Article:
Susanne Ferwerda is a lecturer in Comparative Literature at Utrecht University, the Netherlands. Her research brings together art and literature from Europe and Oceania in order to question normative approaches to human-ocean relationships. She pays particular attention to how colonial oceanic pasts and presents inform our imagination of oceanic futures.
This project looks into the centrality of green as a color to symbolize the world’s transition to more sustainable ecologies. What does it mean to envision ‘sustainable futures’ via the color green? If we look at the larger spectrum of greens what, for instance, happens when we consider green via ‘avocado green’ and its connections to both the rise of environmental consumerism in the 1970s as well as the resistance of the millennial generation to increased precarity via their supposed overconsumption of avocado-on-toast? Or ‘absinthe’ and its poisonous but countercultural connections? This project goes beyond simplistic interpretations of green transitions as homogenous, only starting from a single color. We will walk around Stavanger to engage with the varieties of greens we encounter and create a ‘new green’ for future earthly survival. What kind of stories can our future greens tell?
Susanne Ferwerda presented her project to University of Stavanger in a research talk on Wednesday 23 November 2022.
Tipping Points: Reindeer on the Move
Nancy Langston is Distinguished Professor of Environmental History at Michigan Technological University. In 2021, she was awarded the Distinguished Scholar Award from American Society for Environmental History, and she is author of five books, most recently Climate Ghosts: Migratory Species in the Anthropocene (Brandeis University Press. 2021).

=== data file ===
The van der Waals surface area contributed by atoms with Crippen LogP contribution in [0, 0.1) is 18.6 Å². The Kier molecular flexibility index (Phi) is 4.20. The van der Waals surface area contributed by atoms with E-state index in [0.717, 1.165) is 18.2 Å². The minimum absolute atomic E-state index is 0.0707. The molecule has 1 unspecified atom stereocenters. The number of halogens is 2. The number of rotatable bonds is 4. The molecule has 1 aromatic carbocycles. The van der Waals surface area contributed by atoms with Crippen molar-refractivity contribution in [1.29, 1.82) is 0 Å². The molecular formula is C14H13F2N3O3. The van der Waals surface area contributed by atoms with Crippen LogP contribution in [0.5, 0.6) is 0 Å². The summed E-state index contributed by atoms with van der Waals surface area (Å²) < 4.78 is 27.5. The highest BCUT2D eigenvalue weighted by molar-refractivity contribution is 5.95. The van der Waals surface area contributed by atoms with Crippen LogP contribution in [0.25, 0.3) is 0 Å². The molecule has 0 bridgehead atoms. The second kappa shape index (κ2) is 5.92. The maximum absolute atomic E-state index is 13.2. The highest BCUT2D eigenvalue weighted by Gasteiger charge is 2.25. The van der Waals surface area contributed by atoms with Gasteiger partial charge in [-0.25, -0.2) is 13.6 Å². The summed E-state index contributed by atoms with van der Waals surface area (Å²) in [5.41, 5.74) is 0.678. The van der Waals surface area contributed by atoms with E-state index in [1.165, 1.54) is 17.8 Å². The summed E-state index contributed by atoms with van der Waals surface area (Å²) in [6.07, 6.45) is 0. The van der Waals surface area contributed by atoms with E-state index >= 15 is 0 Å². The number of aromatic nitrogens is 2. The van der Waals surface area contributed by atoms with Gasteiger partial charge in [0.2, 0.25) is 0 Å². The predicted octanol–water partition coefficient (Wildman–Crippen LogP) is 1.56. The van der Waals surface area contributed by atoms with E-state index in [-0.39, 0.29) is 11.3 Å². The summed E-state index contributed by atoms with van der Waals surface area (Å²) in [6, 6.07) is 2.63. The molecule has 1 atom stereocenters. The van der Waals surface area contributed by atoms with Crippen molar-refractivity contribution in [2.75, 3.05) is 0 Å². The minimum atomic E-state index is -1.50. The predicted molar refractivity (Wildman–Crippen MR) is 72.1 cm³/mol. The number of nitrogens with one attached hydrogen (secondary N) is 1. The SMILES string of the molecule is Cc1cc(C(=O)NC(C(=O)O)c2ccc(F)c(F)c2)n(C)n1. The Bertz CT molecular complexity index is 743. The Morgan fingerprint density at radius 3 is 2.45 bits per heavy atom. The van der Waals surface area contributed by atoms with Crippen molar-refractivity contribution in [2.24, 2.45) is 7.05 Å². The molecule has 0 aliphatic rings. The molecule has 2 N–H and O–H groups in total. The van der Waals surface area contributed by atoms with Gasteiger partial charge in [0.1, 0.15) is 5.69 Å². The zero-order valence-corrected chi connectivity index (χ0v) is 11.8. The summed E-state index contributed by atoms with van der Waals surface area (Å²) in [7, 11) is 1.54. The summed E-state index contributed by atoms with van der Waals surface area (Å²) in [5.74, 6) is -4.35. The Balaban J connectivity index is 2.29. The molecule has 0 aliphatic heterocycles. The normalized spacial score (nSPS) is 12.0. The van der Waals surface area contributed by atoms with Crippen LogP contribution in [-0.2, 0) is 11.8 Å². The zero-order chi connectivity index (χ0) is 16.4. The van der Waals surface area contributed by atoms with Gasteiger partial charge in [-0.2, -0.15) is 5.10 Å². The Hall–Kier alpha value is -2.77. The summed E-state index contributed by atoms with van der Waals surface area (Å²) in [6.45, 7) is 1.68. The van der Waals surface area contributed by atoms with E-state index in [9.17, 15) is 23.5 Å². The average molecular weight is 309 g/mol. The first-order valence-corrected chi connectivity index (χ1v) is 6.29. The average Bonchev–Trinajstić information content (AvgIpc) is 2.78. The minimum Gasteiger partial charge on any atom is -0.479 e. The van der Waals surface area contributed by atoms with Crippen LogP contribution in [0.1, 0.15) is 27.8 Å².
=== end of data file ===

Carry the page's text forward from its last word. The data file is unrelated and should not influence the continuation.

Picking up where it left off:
Langston’s Tipping Points project uses visual arts to grapple with the unsettling contradictions of climate change and just transitions. Her paintings convey changes primarily in cold regions, where the waters are rising, forests are dying, fire cycles are changing, wildlife is vanishing, and people are struggling. But these are the places that we still love, places that remain beautiful even as they undergo massive transformations. In Stavanger, Langston will focus on a section of the project titled “Reindeer on the Move,” which examines wildlife translocations—particularly assisted colonization--as a controversial tool for a green transition. Moving wildlife about the world has always involved questions of power, social relations, and visions of a desired future. Langston’s goal for this project is to engage viewers in contemplating what kind of world we will bequeath to future generations. How will they look back at traces from our snowy world?
Website: Nancy Langston
Website: Tipping Points: Ice and Snow
Nancy Langston presented her project to University of Stavanger in a research talk on Wednesday 30 November 2022.
Green transitions from below
Tarini's interest in the environment began early, as a response to her experiences and supported by her primary education. Tarini studied Environmental Policy at Colby College and encountered several ecological and social movements on the International Honors Program. Tarini’s career has focused visual anthropology from an ecological lens, documenting contamination and human-forest relationships.
Through my experiences with work on environmental justice, it is my belief that the green transition must suit those who are most marginalized, even if it has to address aspirations for a comfortable life. Daily power cuts cannot enable someone’s belief in green transitions towards renewable energy. How can a transition become accessible across social class?
In this project, I will co-write a series of short fictional stories about peoples’ lived experiences in three-four locations across India. My belief is that shared lived experiences create empathy for diverse people. The project is a set of humorous and engaging stories based on data and footage collected over time. As I put my observations into a speculative format, I will engage in an exercise to help the reader imagine the green transition’s potential impact on the lives of the most marginalized, these encounters will reveal cracks, corners and margins that are actually quite large.
Tarini Manchanda presented her project to University of Stavanger in a research talk on Wednesday 7 December 2022.